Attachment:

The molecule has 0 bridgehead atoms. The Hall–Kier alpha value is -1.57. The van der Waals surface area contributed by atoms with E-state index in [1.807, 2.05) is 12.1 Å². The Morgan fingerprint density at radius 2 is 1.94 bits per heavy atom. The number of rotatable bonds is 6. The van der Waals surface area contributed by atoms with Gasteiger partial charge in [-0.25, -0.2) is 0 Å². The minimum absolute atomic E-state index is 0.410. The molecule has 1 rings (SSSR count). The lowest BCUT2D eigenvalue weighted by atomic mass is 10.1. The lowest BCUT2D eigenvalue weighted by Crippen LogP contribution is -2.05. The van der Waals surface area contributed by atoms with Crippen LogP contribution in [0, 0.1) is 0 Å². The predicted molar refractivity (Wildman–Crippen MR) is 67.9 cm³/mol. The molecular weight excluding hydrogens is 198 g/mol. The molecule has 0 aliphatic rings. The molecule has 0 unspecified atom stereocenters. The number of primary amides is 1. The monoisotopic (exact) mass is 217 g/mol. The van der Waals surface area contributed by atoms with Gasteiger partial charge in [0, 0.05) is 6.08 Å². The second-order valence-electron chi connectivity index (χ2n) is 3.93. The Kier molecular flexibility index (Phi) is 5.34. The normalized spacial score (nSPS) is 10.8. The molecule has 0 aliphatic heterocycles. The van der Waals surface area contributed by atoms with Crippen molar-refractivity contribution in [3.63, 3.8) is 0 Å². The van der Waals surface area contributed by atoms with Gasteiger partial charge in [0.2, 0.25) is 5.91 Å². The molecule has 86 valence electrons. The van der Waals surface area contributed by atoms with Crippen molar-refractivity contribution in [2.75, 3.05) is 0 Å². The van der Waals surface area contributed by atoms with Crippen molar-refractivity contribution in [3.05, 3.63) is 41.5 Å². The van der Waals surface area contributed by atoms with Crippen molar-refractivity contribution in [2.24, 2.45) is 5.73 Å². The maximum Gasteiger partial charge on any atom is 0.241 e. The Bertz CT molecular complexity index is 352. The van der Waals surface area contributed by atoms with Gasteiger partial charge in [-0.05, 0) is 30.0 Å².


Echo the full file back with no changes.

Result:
The molecule has 0 bridgehead atoms. The Hall–Kier alpha value is -1.57. The van der Waals surface area contributed by atoms with E-state index in [1.807, 2.05) is 12.1 Å². The Morgan fingerprint density at radius 2 is 1.94 bits per heavy atom. The number of rotatable bonds is 6. The van der Waals surface area contributed by atoms with Gasteiger partial charge in [-0.25, -0.2) is 0 Å². The minimum absolute atomic E-state index is 0.410. The molecule has 1 rings (SSSR count). The lowest BCUT2D eigenvalue weighted by atomic mass is 10.1. The lowest BCUT2D eigenvalue weighted by Crippen LogP contribution is -2.05. The van der Waals surface area contributed by atoms with Crippen LogP contribution in [0, 0.1) is 0 Å². The predicted molar refractivity (Wildman–Crippen MR) is 67.9 cm³/mol. The molecular weight excluding hydrogens is 198 g/mol. The molecule has 0 aliphatic rings. The molecule has 0 unspecified atom stereocenters. The number of primary amides is 1. The monoisotopic (exact) mass is 217 g/mol. The van der Waals surface area contributed by atoms with Gasteiger partial charge in [0, 0.05) is 6.08 Å². The second-order valence-electron chi connectivity index (χ2n) is 3.93. The Kier molecular flexibility index (Phi) is 5.34. The normalized spacial score (nSPS) is 10.8. The molecule has 0 aliphatic heterocycles. The van der Waals surface area contributed by atoms with Crippen molar-refractivity contribution in [3.63, 3.8) is 0 Å². The van der Waals surface area contributed by atoms with Gasteiger partial charge in [0.2, 0.25) is 5.91 Å². The molecule has 86 valence electrons. The van der Waals surface area contributed by atoms with Crippen molar-refractivity contribution in [2.75, 3.05) is 0 Å². The van der Waals surface area contributed by atoms with Crippen molar-refractivity contribution in [3.05, 3.63) is 41.5 Å². The van der Waals surface area contributed by atoms with Crippen molar-refractivity contribution in [2.24, 2.45) is 5.73 Å². The maximum Gasteiger partial charge on any atom is 0.241 e. The Bertz CT molecular complexity index is 352. The van der Waals surface area contributed by atoms with Gasteiger partial charge in [-0.05, 0) is 30.0 Å².